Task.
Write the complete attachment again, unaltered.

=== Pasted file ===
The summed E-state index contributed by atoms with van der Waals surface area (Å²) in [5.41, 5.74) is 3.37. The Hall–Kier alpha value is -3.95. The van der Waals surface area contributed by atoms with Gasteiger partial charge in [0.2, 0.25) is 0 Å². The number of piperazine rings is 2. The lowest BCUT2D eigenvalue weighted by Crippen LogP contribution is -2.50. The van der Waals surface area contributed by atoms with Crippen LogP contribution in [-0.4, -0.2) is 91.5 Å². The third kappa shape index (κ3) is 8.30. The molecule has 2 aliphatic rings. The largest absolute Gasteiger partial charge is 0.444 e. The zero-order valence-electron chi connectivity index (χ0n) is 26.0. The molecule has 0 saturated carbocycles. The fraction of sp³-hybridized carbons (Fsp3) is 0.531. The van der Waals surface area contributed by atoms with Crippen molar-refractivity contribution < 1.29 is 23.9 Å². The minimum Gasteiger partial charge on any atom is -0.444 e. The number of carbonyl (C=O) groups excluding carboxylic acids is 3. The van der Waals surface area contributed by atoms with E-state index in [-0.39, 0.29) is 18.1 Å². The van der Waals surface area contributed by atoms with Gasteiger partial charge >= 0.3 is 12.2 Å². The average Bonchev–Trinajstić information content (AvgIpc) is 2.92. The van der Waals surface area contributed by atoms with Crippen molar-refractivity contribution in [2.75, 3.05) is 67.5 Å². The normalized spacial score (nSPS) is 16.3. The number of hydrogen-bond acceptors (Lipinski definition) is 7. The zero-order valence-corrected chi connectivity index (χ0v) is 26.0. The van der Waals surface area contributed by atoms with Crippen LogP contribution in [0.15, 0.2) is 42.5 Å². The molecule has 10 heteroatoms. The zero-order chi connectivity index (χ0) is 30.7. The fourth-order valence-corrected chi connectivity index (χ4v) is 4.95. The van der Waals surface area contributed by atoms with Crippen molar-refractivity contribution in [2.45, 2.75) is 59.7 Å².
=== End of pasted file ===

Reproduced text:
The summed E-state index contributed by atoms with van der Waals surface area (Å²) in [5.41, 5.74) is 3.37. The Hall–Kier alpha value is -3.95. The van der Waals surface area contributed by atoms with Gasteiger partial charge in [0.2, 0.25) is 0 Å². The number of piperazine rings is 2. The lowest BCUT2D eigenvalue weighted by Crippen LogP contribution is -2.50. The van der Waals surface area contributed by atoms with Crippen LogP contribution in [-0.4, -0.2) is 91.5 Å². The third kappa shape index (κ3) is 8.30. The molecule has 2 aliphatic rings. The largest absolute Gasteiger partial charge is 0.444 e. The zero-order valence-electron chi connectivity index (χ0n) is 26.0. The molecule has 0 saturated carbocycles. The fraction of sp³-hybridized carbons (Fsp3) is 0.531. The van der Waals surface area contributed by atoms with Crippen molar-refractivity contribution < 1.29 is 23.9 Å². The minimum Gasteiger partial charge on any atom is -0.444 e. The number of carbonyl (C=O) groups excluding carboxylic acids is 3. The van der Waals surface area contributed by atoms with E-state index in [-0.39, 0.29) is 18.1 Å². The van der Waals surface area contributed by atoms with Gasteiger partial charge >= 0.3 is 12.2 Å². The average Bonchev–Trinajstić information content (AvgIpc) is 2.92. The van der Waals surface area contributed by atoms with Crippen molar-refractivity contribution in [2.75, 3.05) is 67.5 Å². The normalized spacial score (nSPS) is 16.3. The number of hydrogen-bond acceptors (Lipinski definition) is 7. The zero-order valence-corrected chi connectivity index (χ0v) is 26.0. The van der Waals surface area contributed by atoms with Crippen LogP contribution in [0.15, 0.2) is 42.5 Å². The molecule has 10 heteroatoms. The zero-order chi connectivity index (χ0) is 30.7. The fourth-order valence-corrected chi connectivity index (χ4v) is 4.95. The van der Waals surface area contributed by atoms with Crippen molar-refractivity contribution in [2.45, 2.75) is 59.7 Å².